Ghana confirms first cases of deadly Marburg virus

7

Close up of Marburg virusImage source, Getty Images

Image caption,

The Marburg virus was first detected in the city of Marburg in Germany in 1967

Ghana has confirmed its first two cases of the deadly Marburg virus, a highly infectious disease in the same family as the virus that causes Ebola.

It says both patients died recently in hospital in the southern Ashanti region.

Their samples came back positive earlier this month and have now been verified by a laboratory in Senegal.

Health officials in the West African nation say 98 people are now under quarantine as suspected contact cases.

The World Health Organization (WHO), which is supporting the country’s health authorities, has praised Ghana’s swift response.

“This is good because without immediate and decisive action, Marburg can easily get out of hand,” said Dr Matshidiso Moeti, the WHO’s Africa director.

No treatment yet exists for Marburg – but doctors say drinking plenty of water and treating specific symptoms improves a patient’s chances of survival.

The virus is transmitted to people from fruit bats and spreads between humans through the transmission of bodily fluids.

It is a severe, often fatal illness with symptoms including headache, fever, muscle pains, vomiting blood and bleeding.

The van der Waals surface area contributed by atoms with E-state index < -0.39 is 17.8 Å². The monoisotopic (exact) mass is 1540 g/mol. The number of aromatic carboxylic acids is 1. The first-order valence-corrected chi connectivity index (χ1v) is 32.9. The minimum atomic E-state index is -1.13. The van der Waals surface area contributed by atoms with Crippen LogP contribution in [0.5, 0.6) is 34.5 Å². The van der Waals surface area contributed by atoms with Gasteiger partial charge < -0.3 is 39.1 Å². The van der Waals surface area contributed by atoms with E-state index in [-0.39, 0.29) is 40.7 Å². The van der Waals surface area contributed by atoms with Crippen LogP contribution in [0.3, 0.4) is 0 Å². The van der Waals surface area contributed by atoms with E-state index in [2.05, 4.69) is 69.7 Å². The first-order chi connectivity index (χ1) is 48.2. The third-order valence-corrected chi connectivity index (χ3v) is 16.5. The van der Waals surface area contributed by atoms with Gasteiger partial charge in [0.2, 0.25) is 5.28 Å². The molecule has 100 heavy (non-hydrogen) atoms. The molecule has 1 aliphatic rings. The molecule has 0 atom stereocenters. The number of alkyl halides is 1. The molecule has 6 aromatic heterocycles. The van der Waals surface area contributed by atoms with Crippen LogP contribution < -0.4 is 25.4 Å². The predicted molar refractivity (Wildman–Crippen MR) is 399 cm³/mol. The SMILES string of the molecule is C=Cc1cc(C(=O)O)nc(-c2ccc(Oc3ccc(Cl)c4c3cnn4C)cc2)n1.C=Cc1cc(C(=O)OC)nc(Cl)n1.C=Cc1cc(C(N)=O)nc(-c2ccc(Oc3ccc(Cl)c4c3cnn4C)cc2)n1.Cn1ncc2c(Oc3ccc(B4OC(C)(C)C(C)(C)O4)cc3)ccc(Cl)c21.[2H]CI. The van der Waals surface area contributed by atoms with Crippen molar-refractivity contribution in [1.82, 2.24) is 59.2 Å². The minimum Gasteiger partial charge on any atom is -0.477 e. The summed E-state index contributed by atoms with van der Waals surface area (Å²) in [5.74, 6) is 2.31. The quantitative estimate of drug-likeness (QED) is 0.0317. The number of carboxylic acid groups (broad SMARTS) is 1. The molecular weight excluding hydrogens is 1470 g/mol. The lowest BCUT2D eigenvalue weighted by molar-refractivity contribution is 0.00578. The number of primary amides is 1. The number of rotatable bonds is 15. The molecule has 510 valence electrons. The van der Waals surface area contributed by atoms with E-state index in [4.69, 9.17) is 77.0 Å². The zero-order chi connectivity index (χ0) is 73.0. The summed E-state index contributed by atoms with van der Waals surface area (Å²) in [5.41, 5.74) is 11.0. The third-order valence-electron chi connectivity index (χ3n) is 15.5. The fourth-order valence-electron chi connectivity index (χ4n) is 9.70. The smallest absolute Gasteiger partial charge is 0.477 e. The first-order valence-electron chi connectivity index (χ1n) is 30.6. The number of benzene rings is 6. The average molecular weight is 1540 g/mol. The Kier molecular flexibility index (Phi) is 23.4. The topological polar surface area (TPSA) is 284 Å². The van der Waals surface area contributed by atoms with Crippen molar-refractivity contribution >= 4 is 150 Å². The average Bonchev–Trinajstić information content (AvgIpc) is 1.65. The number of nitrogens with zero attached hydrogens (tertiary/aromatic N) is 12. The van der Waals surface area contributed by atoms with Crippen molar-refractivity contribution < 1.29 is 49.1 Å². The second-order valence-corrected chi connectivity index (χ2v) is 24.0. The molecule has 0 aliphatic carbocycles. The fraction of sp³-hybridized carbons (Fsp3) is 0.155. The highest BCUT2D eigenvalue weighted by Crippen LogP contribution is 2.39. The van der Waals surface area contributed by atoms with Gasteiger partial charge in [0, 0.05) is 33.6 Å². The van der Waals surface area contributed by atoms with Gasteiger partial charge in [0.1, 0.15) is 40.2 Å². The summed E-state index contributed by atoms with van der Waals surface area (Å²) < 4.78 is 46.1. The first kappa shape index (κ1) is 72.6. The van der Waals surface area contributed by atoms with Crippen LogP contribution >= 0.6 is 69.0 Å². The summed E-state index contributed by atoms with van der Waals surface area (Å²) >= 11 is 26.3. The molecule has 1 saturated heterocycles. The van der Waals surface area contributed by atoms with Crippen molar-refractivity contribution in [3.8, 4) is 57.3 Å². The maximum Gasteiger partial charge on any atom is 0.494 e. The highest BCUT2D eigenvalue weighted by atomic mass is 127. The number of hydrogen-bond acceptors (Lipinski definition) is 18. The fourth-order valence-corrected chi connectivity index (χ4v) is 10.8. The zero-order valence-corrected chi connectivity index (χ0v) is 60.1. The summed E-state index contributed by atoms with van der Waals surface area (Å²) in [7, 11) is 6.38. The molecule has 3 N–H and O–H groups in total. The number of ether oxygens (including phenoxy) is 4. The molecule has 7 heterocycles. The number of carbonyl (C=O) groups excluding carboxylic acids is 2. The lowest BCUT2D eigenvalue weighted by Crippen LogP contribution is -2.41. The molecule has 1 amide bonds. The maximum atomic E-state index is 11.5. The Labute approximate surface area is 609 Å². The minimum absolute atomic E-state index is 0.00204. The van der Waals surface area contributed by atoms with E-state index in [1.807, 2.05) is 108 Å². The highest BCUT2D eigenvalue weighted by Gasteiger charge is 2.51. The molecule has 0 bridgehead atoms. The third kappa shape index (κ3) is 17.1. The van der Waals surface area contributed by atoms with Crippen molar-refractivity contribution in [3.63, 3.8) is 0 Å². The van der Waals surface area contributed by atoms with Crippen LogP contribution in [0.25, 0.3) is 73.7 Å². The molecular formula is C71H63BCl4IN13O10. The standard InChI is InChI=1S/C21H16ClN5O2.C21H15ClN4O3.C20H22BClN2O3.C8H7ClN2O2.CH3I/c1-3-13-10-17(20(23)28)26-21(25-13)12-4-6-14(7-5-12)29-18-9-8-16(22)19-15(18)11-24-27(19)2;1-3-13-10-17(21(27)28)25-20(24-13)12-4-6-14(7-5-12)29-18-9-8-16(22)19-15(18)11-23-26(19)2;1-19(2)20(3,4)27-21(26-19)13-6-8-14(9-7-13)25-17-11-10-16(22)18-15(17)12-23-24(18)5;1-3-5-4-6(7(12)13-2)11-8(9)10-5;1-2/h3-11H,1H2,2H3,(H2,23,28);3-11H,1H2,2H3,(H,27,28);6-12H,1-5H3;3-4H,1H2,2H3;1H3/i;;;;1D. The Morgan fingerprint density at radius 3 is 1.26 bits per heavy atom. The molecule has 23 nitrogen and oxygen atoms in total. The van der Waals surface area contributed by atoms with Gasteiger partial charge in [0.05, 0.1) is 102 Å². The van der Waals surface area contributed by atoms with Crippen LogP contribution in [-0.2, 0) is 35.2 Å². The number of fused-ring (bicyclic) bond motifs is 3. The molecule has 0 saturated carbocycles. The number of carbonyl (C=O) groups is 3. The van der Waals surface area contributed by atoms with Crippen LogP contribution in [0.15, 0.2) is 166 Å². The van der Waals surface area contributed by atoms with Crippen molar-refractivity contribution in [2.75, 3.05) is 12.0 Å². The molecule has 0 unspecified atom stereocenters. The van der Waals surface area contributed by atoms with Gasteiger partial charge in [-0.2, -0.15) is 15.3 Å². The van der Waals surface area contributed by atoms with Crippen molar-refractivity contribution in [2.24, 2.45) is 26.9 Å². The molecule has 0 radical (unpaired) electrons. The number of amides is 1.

Officials are warning people to keep away from caves and to thoroughly cook all meat products before consuming them.

This is the second time that Marburg has been identified in West Africa. There was one confirmed case in Guinea last year, but that outbreak was declared over in September, five weeks after the case was identified.

Elsewhere on the continent, previous outbreaks and sporadic cases have been reported in Angola, Democratic Republic of the Congo, Kenya, South Africa and Uganda, the WHO says.

The virus killed more than 200 people in Angola in 2005, the deadliest outbreak on record according to the global health body.

The first ever Marburg outbreak was in Germany in 1967 where seven people died.

The virus killed more than 200 people in Angola in 2005, the deadliest outbreak on record according to the global health body.

Read More

Affiliate disclosure: The links contained in this product review may result in a small commission if you opt to purchase the product recommended at no additional cost to you. This goes towards supporting our research and editorial team and please know we only recommend high quality products.

Disclaimer: Please understand that any advice or guidelines revealed here are not even remotely a substitute for sound medical advice from a licensed healthcare provider. Make sure to consult with a professional physician before making any purchasing decision if you use medications or have concerns following the review details shared above. Individual results may vary as the statements made regarding these products have not been evaluated by the Food and Drug Administration. The efficacy of these products has not been confirmed by FDA-approved research. These products are not intended to diagnose, treat, cure or prevent any disease.

LEAVE A REPLY

Please enter your comment!
Please enter your name here